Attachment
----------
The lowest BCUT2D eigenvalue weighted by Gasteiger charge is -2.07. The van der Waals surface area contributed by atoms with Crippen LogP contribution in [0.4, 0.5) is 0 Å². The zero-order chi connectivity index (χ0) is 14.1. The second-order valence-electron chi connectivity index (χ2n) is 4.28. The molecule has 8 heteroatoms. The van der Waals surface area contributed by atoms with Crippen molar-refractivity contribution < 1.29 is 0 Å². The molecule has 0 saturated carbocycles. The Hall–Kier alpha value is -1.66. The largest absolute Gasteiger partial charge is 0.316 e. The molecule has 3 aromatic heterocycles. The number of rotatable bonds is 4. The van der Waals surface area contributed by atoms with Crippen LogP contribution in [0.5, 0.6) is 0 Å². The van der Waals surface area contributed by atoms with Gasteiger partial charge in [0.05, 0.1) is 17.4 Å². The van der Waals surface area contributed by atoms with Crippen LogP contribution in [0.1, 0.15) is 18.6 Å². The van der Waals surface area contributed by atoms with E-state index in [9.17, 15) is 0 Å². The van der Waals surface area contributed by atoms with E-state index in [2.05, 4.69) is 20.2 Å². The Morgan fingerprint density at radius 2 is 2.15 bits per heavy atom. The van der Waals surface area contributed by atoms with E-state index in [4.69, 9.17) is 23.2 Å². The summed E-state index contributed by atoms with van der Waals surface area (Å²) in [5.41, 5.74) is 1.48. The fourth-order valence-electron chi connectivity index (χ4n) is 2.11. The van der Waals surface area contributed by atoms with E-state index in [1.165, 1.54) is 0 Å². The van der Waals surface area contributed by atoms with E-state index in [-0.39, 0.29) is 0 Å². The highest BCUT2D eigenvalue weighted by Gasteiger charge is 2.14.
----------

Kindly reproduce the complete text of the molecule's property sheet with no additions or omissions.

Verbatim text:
The lowest BCUT2D eigenvalue weighted by Gasteiger charge is -2.07. The van der Waals surface area contributed by atoms with Crippen LogP contribution in [0.4, 0.5) is 0 Å². The zero-order chi connectivity index (χ0) is 14.1. The second-order valence-electron chi connectivity index (χ2n) is 4.28. The molecule has 8 heteroatoms. The van der Waals surface area contributed by atoms with Crippen molar-refractivity contribution < 1.29 is 0 Å². The molecule has 0 saturated carbocycles. The Hall–Kier alpha value is -1.66. The largest absolute Gasteiger partial charge is 0.316 e. The molecule has 3 aromatic heterocycles. The number of rotatable bonds is 4. The van der Waals surface area contributed by atoms with Crippen LogP contribution in [0.5, 0.6) is 0 Å². The van der Waals surface area contributed by atoms with Gasteiger partial charge in [0.05, 0.1) is 17.4 Å². The van der Waals surface area contributed by atoms with Crippen LogP contribution in [0.1, 0.15) is 18.6 Å². The van der Waals surface area contributed by atoms with E-state index in [9.17, 15) is 0 Å². The van der Waals surface area contributed by atoms with E-state index in [2.05, 4.69) is 20.2 Å². The Morgan fingerprint density at radius 2 is 2.15 bits per heavy atom. The van der Waals surface area contributed by atoms with E-state index in [4.69, 9.17) is 23.2 Å². The summed E-state index contributed by atoms with van der Waals surface area (Å²) in [5.41, 5.74) is 1.48. The fourth-order valence-electron chi connectivity index (χ4n) is 2.11. The van der Waals surface area contributed by atoms with E-state index in [1.165, 1.54) is 0 Å². The van der Waals surface area contributed by atoms with E-state index in [-0.39, 0.29) is 0 Å². The highest BCUT2D eigenvalue weighted by Gasteiger charge is 2.14.